Visit to ND
Thursday, June 7, 2012
In 1939, the Crown Prince to the Norwegian throne, Olav, and his wife Martha, toured America – including a few memorable days as they crossed North Dakota. As they visited various locations, the Crown Prince and Princess made an impact on the royalty-struck North Dakotans, partly because they were so down-to-earth. While in Grand Forks, one man, Si Poppler, was able to visit one-on-one with Olav—and he didn’t even realize he was speaking to royalty! He later wrote to the Grand Forks Herald and expressed his surprise and delight:
“We talked—he and I, about a hundred-and-one things…He proffered—and I accepted, a Pall Mall cigarette and we smoked and talked just like you and I would. He was a swell fellow—this man I had met—a human being—folk like you are—like I am. There was nothing about him that would have set him apart—made him aloof—above me—we met on common ground—two fellows just chinning together.”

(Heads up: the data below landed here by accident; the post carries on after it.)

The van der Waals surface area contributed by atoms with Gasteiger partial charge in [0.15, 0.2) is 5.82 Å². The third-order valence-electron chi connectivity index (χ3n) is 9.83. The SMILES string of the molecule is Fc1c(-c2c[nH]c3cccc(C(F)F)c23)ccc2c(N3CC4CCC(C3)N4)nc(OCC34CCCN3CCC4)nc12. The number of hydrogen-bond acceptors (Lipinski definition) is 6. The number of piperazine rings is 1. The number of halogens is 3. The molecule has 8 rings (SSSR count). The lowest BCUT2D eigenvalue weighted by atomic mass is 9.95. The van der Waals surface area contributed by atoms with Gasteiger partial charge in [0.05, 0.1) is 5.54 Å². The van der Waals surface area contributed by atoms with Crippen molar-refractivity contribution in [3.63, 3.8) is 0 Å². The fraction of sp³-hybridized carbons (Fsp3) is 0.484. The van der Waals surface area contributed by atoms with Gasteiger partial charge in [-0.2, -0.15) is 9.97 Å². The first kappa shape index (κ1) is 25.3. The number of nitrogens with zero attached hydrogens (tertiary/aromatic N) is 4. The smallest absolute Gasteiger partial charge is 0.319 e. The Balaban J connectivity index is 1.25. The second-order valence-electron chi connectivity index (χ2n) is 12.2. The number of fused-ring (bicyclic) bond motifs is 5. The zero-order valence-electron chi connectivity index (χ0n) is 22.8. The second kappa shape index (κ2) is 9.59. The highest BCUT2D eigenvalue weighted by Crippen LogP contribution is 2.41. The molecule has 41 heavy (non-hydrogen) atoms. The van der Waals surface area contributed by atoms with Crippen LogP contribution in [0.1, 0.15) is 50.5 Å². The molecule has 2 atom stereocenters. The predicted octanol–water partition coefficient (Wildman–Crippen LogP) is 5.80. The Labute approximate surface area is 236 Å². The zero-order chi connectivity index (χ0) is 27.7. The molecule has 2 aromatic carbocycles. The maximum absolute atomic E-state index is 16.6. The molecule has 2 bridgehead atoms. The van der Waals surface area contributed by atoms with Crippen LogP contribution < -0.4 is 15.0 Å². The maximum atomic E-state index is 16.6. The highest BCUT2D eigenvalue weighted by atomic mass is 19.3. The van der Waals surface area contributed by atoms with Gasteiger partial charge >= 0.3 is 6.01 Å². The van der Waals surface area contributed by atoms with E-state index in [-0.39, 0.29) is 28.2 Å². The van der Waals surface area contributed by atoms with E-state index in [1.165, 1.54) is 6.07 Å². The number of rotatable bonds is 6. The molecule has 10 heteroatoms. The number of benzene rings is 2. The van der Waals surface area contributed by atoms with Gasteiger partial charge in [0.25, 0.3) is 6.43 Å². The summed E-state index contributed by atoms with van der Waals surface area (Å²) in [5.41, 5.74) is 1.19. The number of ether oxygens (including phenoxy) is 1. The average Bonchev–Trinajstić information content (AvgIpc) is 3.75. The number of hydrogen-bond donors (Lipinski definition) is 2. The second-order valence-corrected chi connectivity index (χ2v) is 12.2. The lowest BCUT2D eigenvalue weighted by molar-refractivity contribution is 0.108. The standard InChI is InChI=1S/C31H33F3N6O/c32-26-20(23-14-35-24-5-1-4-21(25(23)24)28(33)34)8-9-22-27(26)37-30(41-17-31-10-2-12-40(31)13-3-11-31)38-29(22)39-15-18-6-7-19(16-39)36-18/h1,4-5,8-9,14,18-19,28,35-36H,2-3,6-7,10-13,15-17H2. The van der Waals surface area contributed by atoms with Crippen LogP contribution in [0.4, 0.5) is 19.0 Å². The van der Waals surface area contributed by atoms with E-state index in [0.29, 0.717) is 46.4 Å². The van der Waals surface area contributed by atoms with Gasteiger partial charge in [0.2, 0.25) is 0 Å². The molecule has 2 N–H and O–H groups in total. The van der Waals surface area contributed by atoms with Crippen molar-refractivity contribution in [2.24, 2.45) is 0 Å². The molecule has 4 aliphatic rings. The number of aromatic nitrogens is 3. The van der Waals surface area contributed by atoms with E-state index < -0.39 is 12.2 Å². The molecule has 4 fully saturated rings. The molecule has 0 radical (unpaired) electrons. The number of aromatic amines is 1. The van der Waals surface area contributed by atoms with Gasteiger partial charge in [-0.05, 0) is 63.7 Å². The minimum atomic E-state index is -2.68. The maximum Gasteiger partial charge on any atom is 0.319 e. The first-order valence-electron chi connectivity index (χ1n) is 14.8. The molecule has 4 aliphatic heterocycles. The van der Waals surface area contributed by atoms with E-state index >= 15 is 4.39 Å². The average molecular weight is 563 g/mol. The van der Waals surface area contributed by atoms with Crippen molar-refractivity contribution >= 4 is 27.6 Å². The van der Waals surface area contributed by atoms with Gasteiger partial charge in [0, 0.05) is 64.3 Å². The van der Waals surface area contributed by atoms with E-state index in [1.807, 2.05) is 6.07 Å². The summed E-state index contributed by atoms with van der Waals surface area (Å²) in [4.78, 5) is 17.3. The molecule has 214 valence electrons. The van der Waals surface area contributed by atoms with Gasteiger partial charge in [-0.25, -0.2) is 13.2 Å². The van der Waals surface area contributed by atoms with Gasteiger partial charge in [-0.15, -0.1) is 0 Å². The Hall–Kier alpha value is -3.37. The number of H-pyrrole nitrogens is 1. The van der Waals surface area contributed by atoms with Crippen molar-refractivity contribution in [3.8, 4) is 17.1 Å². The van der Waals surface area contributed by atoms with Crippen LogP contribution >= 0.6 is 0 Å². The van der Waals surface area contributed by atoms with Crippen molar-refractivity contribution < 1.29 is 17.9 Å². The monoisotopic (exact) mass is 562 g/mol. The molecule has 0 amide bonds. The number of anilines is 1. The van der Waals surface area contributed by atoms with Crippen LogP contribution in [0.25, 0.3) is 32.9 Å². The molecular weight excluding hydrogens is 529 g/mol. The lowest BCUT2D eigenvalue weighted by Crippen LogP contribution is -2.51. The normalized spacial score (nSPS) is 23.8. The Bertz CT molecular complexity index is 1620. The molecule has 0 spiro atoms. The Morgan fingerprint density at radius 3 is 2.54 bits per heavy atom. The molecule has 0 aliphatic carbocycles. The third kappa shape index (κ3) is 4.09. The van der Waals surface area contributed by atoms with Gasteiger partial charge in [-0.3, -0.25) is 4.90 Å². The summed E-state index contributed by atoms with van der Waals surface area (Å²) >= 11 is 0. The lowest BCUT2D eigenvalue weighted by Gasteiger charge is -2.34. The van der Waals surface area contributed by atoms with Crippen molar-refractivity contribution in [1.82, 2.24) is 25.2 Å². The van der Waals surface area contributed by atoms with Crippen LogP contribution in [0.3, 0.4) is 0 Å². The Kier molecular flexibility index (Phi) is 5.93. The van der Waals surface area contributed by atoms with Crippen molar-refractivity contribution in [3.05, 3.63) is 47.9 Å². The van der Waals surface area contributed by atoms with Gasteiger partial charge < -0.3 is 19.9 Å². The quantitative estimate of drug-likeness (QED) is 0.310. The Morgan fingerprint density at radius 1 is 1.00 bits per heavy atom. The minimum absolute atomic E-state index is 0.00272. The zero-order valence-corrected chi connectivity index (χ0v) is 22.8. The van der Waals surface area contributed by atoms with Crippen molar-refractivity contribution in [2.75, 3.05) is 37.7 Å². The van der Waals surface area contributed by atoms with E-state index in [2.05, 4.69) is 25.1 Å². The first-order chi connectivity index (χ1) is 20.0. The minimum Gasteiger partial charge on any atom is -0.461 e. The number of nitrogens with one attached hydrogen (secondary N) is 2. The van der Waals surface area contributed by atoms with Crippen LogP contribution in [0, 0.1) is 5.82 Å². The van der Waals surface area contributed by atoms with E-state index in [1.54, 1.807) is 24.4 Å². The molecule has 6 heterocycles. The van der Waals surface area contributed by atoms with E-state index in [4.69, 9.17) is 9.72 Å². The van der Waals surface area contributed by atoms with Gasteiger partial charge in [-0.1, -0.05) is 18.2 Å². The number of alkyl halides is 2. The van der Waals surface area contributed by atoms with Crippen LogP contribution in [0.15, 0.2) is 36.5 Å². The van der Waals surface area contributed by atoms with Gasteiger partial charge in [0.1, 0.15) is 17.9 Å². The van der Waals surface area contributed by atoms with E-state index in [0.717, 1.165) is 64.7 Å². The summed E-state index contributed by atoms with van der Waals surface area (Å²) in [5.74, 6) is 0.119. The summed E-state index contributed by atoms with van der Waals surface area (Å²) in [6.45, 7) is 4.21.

Poppler went on: “…To Prince Olav and that fine democratic wife of his—“Skall” Long may you both live… Prince Olav—you are greater than your title—for you are a MAN!”
Olav’s visit was very memorable for 251 graduates of UND on this date, as he spoke at their commencement ceremony. He emphasized the ties between Norway and America, and encouraged the students, saying, “The time of actual pioneering is practically over. But the spirit of pioneering has and always will have its place in all human affairs, and it was never more needed than it is today…The world has an urgent need of pioneers of many kinds on the various frontiers of human intellectual and spiritual endeavor.”
Governor John Moses, who was born in Norway and graduated from UND, also took part in the ceremony.
Then UND honored Crown Prince Olav himself as the 252nd graduate, awarding him an honorary doctor of laws degree, the highest degree they could offer. President West conferred the honor, then greeted Olav as an alumnus of the university.
The royal couple had more to tour afterward, and as the newspapers reported, “the athletic, ‘man’s man’ prince chatted about crops and farm machinery with Ole Stenmo, near Northwood, joked with youngsters, addressed thousands in towns between here and Hillsboro, and generally continued winning the esteem of North Dakotans.”
His manner alone made him a prince among men.
Dakota Datebook written by Sarah Walker
Grand Forks Herald, Thursday Morning, June 8, 1939
Grand Forks Herald, Friday Morning, June 9, 1939
The Killdeer Herald, Thursday, June 15, 1939